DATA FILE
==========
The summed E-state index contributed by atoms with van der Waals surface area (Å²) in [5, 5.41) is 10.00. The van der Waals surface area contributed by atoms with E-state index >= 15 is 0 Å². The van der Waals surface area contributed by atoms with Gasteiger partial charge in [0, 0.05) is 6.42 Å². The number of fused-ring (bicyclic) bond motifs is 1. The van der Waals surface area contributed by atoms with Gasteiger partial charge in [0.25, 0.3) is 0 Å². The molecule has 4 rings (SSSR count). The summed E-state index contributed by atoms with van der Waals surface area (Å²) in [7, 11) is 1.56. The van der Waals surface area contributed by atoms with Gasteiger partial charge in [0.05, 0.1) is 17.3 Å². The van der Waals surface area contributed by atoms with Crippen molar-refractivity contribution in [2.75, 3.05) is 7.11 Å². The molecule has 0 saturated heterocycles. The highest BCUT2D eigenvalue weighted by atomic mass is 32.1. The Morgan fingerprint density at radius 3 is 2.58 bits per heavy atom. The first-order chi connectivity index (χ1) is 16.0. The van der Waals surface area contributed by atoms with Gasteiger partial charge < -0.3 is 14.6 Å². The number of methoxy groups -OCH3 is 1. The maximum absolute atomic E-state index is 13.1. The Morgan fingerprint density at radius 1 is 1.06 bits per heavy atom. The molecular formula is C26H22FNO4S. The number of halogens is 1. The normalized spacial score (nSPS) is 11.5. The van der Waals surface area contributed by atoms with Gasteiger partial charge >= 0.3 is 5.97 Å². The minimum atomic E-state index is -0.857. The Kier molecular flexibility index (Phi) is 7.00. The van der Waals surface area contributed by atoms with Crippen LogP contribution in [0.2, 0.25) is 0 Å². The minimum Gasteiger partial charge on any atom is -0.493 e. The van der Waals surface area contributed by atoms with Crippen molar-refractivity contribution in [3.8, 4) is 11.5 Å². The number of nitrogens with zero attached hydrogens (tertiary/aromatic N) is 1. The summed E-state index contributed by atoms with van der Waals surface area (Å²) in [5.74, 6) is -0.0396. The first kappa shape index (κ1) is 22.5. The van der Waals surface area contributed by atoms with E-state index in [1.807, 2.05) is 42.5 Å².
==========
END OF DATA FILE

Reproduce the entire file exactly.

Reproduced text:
The summed E-state index contributed by atoms with van der Waals surface area (Å²) in [5, 5.41) is 10.00. The van der Waals surface area contributed by atoms with E-state index >= 15 is 0 Å². The van der Waals surface area contributed by atoms with Gasteiger partial charge in [0, 0.05) is 6.42 Å². The number of fused-ring (bicyclic) bond motifs is 1. The van der Waals surface area contributed by atoms with Gasteiger partial charge in [0.25, 0.3) is 0 Å². The molecule has 4 rings (SSSR count). The summed E-state index contributed by atoms with van der Waals surface area (Å²) in [7, 11) is 1.56. The van der Waals surface area contributed by atoms with Gasteiger partial charge in [0.05, 0.1) is 17.3 Å². The van der Waals surface area contributed by atoms with Crippen molar-refractivity contribution in [2.75, 3.05) is 7.11 Å². The molecule has 0 saturated heterocycles. The highest BCUT2D eigenvalue weighted by atomic mass is 32.1. The Morgan fingerprint density at radius 3 is 2.58 bits per heavy atom. The first-order chi connectivity index (χ1) is 16.0. The van der Waals surface area contributed by atoms with Gasteiger partial charge < -0.3 is 14.6 Å². The number of methoxy groups -OCH3 is 1. The maximum absolute atomic E-state index is 13.1. The Morgan fingerprint density at radius 1 is 1.06 bits per heavy atom. The molecular formula is C26H22FNO4S. The number of halogens is 1. The normalized spacial score (nSPS) is 11.5. The van der Waals surface area contributed by atoms with Gasteiger partial charge >= 0.3 is 5.97 Å². The minimum atomic E-state index is -0.857. The Kier molecular flexibility index (Phi) is 7.00. The van der Waals surface area contributed by atoms with Crippen LogP contribution in [0.2, 0.25) is 0 Å². The minimum Gasteiger partial charge on any atom is -0.493 e. The van der Waals surface area contributed by atoms with Crippen molar-refractivity contribution in [3.8, 4) is 11.5 Å². The number of nitrogens with zero attached hydrogens (tertiary/aromatic N) is 1. The summed E-state index contributed by atoms with van der Waals surface area (Å²) in [5.74, 6) is -0.0396. The first kappa shape index (κ1) is 22.5. The van der Waals surface area contributed by atoms with E-state index in [1.807, 2.05) is 42.5 Å².